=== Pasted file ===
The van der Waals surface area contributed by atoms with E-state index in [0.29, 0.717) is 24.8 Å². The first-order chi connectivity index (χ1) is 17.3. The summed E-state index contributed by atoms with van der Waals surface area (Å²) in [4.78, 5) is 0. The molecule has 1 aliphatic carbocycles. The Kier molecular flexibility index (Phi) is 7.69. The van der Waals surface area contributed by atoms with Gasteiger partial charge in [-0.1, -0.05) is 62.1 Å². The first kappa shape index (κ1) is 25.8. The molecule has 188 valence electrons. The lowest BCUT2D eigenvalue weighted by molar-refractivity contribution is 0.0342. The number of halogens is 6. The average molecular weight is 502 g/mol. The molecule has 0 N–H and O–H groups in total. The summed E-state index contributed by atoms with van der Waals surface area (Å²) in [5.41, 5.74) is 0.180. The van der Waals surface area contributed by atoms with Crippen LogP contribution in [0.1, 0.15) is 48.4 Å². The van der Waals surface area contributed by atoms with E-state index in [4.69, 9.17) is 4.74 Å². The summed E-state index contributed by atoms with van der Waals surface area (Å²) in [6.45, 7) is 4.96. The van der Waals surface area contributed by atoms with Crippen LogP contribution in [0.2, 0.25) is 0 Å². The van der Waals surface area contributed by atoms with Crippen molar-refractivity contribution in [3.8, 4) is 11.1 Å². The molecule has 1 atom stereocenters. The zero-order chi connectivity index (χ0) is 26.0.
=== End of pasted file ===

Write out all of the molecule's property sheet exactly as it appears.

The van der Waals surface area contributed by atoms with E-state index in [0.29, 0.717) is 24.8 Å². The first-order chi connectivity index (χ1) is 17.3. The summed E-state index contributed by atoms with van der Waals surface area (Å²) in [4.78, 5) is 0. The molecule has 1 aliphatic carbocycles. The Kier molecular flexibility index (Phi) is 7.69. The van der Waals surface area contributed by atoms with Gasteiger partial charge in [-0.1, -0.05) is 62.1 Å². The first kappa shape index (κ1) is 25.8. The molecule has 188 valence electrons. The lowest BCUT2D eigenvalue weighted by molar-refractivity contribution is 0.0342. The number of halogens is 6. The average molecular weight is 502 g/mol. The molecule has 0 N–H and O–H groups in total. The summed E-state index contributed by atoms with van der Waals surface area (Å²) in [5.41, 5.74) is 0.180. The van der Waals surface area contributed by atoms with Crippen LogP contribution in [0.1, 0.15) is 48.4 Å². The van der Waals surface area contributed by atoms with E-state index in [4.69, 9.17) is 4.74 Å². The summed E-state index contributed by atoms with van der Waals surface area (Å²) in [6.45, 7) is 4.96. The van der Waals surface area contributed by atoms with Crippen LogP contribution in [0.2, 0.25) is 0 Å². The van der Waals surface area contributed by atoms with Crippen molar-refractivity contribution in [3.8, 4) is 11.1 Å². The molecule has 1 atom stereocenters. The zero-order chi connectivity index (χ0) is 26.0.